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Economy

Feb 17, 2010

Stop missing the point. Greece is important

The global economy is wound up so tightly that if Greece goes snap, crackle and pop and causes something to break in European markets, there will be shit flying all over the place and a far more devastating GFC will begin.

Having read The Economist’s special report on international finance at the weekend, a speech made yesterday by Reserve Bank assistant governor Guy Debelle, the RBA’s latest board minutes and the Bloomberg and Financial Times stories on Greece over the past four days, and the book Lords of Finance, the bottom line is don’t think that the bad days of 2007-09 have gone away.

Greece could be the biggest challenge and many people seem to be missing the point about why the country is important.

The argument is that Greece is small, a tiddler in importance in Europe, and with only about 2.3% of the area’s GDP, default might hurt, but it won’t fatally wound Europe, let alone the world.

Rubbish, for a small economy whose collapse isn’t going to cause much pain, it has so far caused an awful lot of worry.

The RBA is watching Greece closely; it said in the February 2 minutes, released yesterday.

Spending continued to contract in many European economies. Members discussed this trend, which reflected weak income growth and rising household saving rates in some of the larger European economies. The latter appeared to reflect weak consumer sentiment, broader uncertainty about economic prospects, and — in some economies — concern about high public debt levels.

And Debelle, who overseas the bank’s financial markets operations, had this to say in his speech yesterday:

We are still yet to see the full impact of the weakness in the North Atlantic economies on the loans on the books of financial institutions. The bulk of the losses to date by these institutions have been write-downs in the value of securities held on their books.

While these write-downs have been absorbed, albeit with some difficulty and with substantial capital raisings, given the size of the output contraction, one would expect that we are not all that far advanced in the adverse credit cycle that normally accompanies recessions. For the North Atlantic economies, this was a big recession, which, combined with large falls in commercial and housing property prices, should result in large loan losses.

Greece is like the fall in US house prices and the US subprime crisis were in their early stages.

Remember how everyone said the US housing crisis wouldn’t correlate, won’t hurt other parts of the markets and the US economy. It’s not important was the reaction, even from Fed chairman Ben Bernanke … events proved otherwise and we had the GFC. But now US housing is back on the unwell list … and drifting … no one is taking that lightly any more.

Greece is drifting, as US housing drifted in 2006 and early 2007. There are shoals ahead, at least this time some can see the dangers posed by Greece and its insouciant attitude to debt, finance and competence.

The one thing in our favour is that Greece’s importance is being appreciated more and more.

The parallels with the US housing crisis are interesting. There are off-balance-sheet vehicles like SIVs, which were used extensively to house subprime and other related mortgages and securities. They were funded through leveraged vehicles to drive profits by banks, hedge funds and other investors. These vehicles (also called conduits) contributed heavily to the near collapse of major banks in the US (e.g. Citi) and Europe (UBS).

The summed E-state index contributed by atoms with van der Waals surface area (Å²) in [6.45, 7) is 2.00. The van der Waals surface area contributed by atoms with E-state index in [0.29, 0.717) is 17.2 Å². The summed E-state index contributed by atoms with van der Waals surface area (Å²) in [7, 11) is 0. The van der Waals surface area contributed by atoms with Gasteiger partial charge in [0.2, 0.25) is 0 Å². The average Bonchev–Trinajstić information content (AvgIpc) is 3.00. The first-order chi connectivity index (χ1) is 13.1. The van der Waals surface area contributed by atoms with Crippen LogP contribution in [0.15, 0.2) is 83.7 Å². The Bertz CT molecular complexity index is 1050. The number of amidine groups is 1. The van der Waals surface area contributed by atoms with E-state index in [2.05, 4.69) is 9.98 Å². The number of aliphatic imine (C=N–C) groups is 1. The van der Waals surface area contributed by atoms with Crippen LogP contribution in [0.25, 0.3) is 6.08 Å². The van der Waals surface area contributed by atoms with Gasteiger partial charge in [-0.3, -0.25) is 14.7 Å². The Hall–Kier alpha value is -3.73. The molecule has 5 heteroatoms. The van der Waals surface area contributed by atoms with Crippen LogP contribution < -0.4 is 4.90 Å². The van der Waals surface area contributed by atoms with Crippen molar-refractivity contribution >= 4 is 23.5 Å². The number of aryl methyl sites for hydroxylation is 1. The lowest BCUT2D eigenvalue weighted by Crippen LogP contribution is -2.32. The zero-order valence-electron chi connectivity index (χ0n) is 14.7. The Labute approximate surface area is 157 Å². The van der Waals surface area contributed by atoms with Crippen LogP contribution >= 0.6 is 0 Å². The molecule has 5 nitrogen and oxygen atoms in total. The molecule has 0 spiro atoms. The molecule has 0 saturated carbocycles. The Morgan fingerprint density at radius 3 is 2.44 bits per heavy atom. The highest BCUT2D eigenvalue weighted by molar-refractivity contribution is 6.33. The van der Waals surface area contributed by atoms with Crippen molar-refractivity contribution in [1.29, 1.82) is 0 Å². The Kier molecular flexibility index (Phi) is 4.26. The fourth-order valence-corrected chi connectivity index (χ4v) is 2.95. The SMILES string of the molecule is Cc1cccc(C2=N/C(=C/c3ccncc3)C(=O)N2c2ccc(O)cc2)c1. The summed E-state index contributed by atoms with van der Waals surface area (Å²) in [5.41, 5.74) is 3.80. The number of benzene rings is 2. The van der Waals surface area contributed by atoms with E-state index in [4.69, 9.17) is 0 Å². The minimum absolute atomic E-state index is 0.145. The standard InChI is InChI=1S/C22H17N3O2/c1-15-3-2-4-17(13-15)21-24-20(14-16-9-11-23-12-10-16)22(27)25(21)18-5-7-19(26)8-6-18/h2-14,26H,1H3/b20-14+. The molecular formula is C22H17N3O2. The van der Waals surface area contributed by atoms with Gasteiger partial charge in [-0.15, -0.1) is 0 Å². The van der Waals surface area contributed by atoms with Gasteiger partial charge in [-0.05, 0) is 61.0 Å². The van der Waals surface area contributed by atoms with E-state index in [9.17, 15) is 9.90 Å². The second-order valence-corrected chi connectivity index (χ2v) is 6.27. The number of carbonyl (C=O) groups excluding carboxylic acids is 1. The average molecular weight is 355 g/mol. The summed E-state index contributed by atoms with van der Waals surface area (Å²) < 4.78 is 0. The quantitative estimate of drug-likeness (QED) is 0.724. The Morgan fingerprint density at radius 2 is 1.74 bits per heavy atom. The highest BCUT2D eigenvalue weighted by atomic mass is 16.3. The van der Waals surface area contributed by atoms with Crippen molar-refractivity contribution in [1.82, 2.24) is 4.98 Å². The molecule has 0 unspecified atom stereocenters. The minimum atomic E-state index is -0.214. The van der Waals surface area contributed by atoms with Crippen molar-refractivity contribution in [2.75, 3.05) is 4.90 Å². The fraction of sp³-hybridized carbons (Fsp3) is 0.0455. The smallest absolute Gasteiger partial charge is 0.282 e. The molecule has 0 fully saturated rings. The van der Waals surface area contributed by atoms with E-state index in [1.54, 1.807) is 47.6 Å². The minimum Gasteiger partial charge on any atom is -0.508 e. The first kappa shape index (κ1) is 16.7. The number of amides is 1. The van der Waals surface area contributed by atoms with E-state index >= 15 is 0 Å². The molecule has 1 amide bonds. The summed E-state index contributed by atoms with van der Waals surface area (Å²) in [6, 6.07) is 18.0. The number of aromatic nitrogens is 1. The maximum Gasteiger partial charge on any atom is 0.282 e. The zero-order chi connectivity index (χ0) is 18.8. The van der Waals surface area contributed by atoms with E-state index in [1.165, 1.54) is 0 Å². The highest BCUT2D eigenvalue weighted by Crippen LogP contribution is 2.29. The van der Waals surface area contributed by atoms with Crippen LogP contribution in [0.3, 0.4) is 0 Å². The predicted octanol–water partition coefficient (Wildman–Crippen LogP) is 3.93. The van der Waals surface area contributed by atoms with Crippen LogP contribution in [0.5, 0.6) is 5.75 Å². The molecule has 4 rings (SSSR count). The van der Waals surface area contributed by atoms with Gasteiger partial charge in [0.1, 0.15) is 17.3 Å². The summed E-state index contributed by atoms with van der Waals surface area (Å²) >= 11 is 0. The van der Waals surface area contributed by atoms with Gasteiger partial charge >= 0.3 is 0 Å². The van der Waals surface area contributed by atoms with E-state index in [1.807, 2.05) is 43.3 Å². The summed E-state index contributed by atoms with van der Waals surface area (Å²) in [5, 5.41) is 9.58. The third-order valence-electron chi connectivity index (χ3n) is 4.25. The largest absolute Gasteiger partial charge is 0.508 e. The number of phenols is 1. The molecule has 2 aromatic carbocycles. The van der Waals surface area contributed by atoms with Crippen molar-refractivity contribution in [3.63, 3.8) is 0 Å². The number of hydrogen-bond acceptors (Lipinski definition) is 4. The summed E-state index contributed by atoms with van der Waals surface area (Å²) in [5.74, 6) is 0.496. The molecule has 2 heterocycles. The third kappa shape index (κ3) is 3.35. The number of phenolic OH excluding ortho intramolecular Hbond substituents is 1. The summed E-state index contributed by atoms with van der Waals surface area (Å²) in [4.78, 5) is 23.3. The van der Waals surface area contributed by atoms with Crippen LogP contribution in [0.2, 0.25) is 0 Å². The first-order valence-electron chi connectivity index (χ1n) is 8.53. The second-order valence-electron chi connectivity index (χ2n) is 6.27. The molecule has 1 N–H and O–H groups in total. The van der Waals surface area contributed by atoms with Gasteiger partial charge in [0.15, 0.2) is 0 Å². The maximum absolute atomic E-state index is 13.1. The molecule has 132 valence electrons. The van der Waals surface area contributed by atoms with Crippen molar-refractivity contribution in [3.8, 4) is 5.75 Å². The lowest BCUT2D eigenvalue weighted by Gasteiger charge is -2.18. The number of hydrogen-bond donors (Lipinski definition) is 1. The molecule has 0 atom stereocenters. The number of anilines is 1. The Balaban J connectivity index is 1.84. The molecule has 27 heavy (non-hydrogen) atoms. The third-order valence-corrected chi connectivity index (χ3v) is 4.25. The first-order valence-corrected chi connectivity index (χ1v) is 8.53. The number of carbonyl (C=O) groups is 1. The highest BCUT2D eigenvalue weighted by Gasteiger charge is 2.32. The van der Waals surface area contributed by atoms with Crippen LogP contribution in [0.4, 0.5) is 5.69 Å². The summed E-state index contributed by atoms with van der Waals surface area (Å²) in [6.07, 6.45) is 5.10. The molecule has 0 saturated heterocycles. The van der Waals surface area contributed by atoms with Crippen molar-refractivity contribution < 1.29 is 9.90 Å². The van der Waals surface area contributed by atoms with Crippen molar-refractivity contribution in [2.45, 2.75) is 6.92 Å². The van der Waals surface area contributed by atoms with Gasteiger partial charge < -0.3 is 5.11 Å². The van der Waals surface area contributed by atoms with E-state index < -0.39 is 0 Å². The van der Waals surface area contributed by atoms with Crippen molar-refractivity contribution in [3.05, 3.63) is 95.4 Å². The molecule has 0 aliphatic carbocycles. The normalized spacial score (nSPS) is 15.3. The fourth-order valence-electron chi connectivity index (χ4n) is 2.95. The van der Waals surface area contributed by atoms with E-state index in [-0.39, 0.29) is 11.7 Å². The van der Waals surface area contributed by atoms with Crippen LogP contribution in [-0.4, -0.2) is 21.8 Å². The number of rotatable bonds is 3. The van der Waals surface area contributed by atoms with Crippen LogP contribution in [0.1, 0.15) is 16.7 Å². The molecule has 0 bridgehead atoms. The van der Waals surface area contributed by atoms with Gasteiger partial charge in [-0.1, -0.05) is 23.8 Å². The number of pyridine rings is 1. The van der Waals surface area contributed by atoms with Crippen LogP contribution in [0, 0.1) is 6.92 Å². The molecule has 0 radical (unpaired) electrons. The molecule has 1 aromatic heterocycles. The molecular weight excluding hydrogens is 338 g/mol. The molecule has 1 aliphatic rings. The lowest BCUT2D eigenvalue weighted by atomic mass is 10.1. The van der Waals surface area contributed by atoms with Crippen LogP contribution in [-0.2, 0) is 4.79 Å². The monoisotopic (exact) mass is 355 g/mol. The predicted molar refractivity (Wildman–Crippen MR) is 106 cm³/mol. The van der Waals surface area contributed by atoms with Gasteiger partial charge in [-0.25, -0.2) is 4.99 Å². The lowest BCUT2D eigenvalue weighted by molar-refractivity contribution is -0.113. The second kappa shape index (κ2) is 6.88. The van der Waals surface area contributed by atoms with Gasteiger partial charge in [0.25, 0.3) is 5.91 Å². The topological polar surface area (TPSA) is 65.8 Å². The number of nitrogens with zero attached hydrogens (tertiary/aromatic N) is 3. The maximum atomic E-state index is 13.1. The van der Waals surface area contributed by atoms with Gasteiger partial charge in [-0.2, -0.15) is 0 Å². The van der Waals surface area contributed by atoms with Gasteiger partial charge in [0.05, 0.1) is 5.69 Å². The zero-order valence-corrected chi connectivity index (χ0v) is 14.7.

Goldman Sachs, BNP, Deutsche Bank and no doubt others are involved in similar arrangements with Greece, which minimised debt and maximised cash generation out of future income. (Italy, Portugal use these structures, according to the FT and others). Any other countries?

A question here is how many investors in these vehicles have tried to boost profits (and bonuses) by leveraging their investments with borrowed money in the belief that no one would let Greece default.

Moody’s is the only one of the big three international ratings groups that has Greece rated as an A class risk. S&P and Fitch have downgraded to the Bs. If Moody’s cuts its ratings, could that trigger a wholesale realignment in Greek and other European debt, just as downgrades on CDOs and subprime debt triggered the first and successive waves of the credit crunch?

Greece would be shut out of cheap money from the ECB and these complex securities and other loans would need to be “collaterallised”, or have money put up against them by the issuer (Greece) to protect the investors against losses. Would Greece have the money, or would it be like Bear Stearns or Lehman Brothers and be forced to go begging to the ECB or the European Union for help because it had no money?

So which banks are exposed to Greek debt of all kinds, from SIVs, sovereign to car, credit cards, housing and corporate (that’s besides the ECB, which is the biggest debtor). The estimate in the markets is that the 10 biggest US banks have $US156 billion in loans to Greece.

Hold the phones … what happens next?

Well, rescue Greece and you have to help the others, Italy, Portugal, Spain perhaps.  Just as after Bear Stearns was bailed out in March 2008, the markets stalked other US banks of all sizes, toppling Lehman and forcing the US Government to bail out the rest, so the markets will stalk Portugal, Italy, Spain and other weaklings until they get another victim or bailout.

Moral hazard goes out the door, bank re-regulation and tightening market rules follows. Banks in Europe and the US again are under pressure  (but not in Asia. But for how long?). Recession looms as the euro slumps, but rising values for the yen, the US dollar and Swiss franc threaten a new slump in the US, Japan and elsewhere.

The world’s second most important central bank, the European Central Bank is in the firing line, facing losses on its loans to Greece and no real way to defend the euro.

If Greece is rescued, Europe’s credibility takes a hit. Who believes Europe when Greece is described as a “one-off”, as it surely will?